Today in Irish History – 28 December:

In the Liturgical Calendar, today is the Feast of the Holy Innocents and, in Irish folklore, it was very unlucky to start something new. It was also believed that whichever day of the week the feast fell, that day would be unlucky throughout the following year.

1673 – Birth of Marmaduke Coghill (in Dublin), lawyer, judge and MP.

1795 – The Governor of Armagh, Lord Gosford, gave his opinion of the violence in Armagh which resulted from the “battle” at a meeting of magistrates on 28 December 1795. He said, “It is no secret that a persecution is now raging in this country… the only crime is… profession of the Roman Catholic faith. Lawless banditti (Orange Order) have constituted themselves judges…”

1836 – Death of United Irishman, Lawyer and author William Sampson in New York. Born in well-to-do Protestant ascendancy, Sampson was one of many non-Catholics who were disturbed by the level of discrimination and violence against members of the Catholic faith. As a lawyer, he defended United Irishmen for anti-British actions before being arrested himself. Expelled from Ireland, he settled in American in 1806. His most lasting impact on American judicial law was when he won a judgment accepting the confidentiality of the confessional. The opening lines of Salmon’s Memoirs read: “At length, I take up my pen… to give you the history of my extraordinary persecution. From it you may form a judgment of that system of government which drove the unhappy people of Ireland to revolt. But, to judge rightly, you should also be aware, that of many thousand such cases, mine is one of- the most mild.”

1846 – Death of violinist, conductor and composer, William Henry Kearns. Born in Dublin, he was employed as a violinist in the orchestra of the Covent Garden opera house (principal first violin for the season 1818–9) and as organist at the Verulam Episcopal Chapel, Lambeth.

1880 – The trial of Parnell and others for conspiracy begins on this date.

1883 – St John Greer Ervine, playwright, author, critic and manager of the Abbey Theatre from 1915 to 1916, is born in Belfast.

1891 – Death of painter and artist, Augustus Nicholas Burke. Born in 1828 in Co Galway, he was a regular exhibitor at the Royal Academy in London and the Royal Hibernian Academy in Dublin. He resided in Holland and Brittany for a number of years before returning to Dublin. His portraits include a Breton Farmyard; The Feast-day of Notre Dame de Tremala, Brittany and a View in Connemara. Burke’s brother was murdered along with Lord Frederick Cavendish, Chief Secretary for Ireland in the infamous Phoenix Park Murders of 1882.

1897 – Death of Rev. William Corby, CSC. He was a priest of the Congregation of Holy Cross. Corby is perhaps best known for his giving general absolution to the Irish Brigade on the second day of the Battle of Gettysburg, which was dramatised in the film Gettysburg. Fr. Corby also served twice as President of the University of Notre Dame. The school’s Corby Hall is named for him, and a statue of him similar to that at Gettysburg stands outside this building on the Notre Dame campus. Fr. Corby was born in Detroit, Michigan, to Daniel, an Irish native, and Elizabeth, a Canadian. Widely remembered among military chaplains and celebrated by Irish-American fraternal organisations, his statue with right hand raised in the gesture of blessing was the first statue of a non-general erected on the Gettysburg Battlefield.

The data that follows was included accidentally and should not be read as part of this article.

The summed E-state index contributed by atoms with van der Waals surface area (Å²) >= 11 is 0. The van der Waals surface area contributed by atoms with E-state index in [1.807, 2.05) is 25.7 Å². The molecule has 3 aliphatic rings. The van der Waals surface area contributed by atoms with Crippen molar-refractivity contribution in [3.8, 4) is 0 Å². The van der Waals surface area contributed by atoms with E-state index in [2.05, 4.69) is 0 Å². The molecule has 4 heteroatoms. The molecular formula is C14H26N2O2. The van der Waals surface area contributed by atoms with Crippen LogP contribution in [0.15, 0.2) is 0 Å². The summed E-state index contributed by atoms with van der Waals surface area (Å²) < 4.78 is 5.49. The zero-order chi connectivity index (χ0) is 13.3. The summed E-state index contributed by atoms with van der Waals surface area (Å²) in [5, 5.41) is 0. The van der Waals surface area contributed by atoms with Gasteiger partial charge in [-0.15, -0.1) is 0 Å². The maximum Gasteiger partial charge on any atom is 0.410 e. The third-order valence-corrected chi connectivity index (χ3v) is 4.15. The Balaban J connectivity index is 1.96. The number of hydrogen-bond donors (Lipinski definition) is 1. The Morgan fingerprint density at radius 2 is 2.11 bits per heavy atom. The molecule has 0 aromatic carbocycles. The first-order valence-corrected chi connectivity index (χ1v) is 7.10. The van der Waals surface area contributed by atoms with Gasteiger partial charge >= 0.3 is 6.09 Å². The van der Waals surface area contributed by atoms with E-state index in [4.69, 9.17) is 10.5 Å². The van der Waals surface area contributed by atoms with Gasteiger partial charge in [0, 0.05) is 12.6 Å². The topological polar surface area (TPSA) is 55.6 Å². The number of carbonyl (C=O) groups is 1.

1918 – Constance Markievicz while detained in Holloway prison, became the first woman to be elected MP to the British House of Commons.

1922 – Republican Francis Lawlor is abducted by Free State forces in Dublin, killed and his body dumped at Orwell Road, Rathgar.

1938 – Birth of actor, singer and writer, Frank Kelly, in Blackrock, Dublin. His career covered television, radio, theatre, music, screenwriting and film. He played Father Jack Hackett in the Channel Four sitcom Father Ted, and was also the son of the cartoonist Charles E. Kelly. Kelly died on 28 February 2016, after suffering a heart attack. He revealed he had Parkinson’s disease in October 2015, and was recovering from bowel cancer. He had previously survived skin cancer. His death came exactly 18 years after the death of his Father Ted co-star Dermot Morgan.

1969 – Split in the IRA. The breakaway group became known as the Provisional IRA and the remaining group became known as the Official IRA. The split in the IRA became public knowledge on 11 January 1970.

1997 – The British government orders the deployment of the SAS in Mid-Ulster in a bid to thwart another Loyalist Volunteer Force outrage as IRA commanders in Tyrone meet in emergency session in an effort to keep the lid on the Provo ceasefire.

2000 – Heavy snow and freezing temperatures are reported throughout the country. The heaviest snowfall in 18 years brings chaos to the North.

2012 – Death of hurler, Frankie Walsh. Born in Waterford, he played as a left wing-forward for the Waterford senior team, during that time he won one All-Ireland medal, three Munster medals and one National Hurling League medal. In 1959, Walsh captained the team to the All-Ireland title. At club level Walsh enjoyed a lengthy career with Mount Sion, winning twelve county club championship. In retirement from playing Walsh became involved in team management. He trained the Waterford senior hurling team in the early 1970s before later serving as manager of the Mount Sion senior hurling team in the early 1990s

Photo: Wild Horses on Achill Island, Co Mayo

#irish #history #Ireland #OTD

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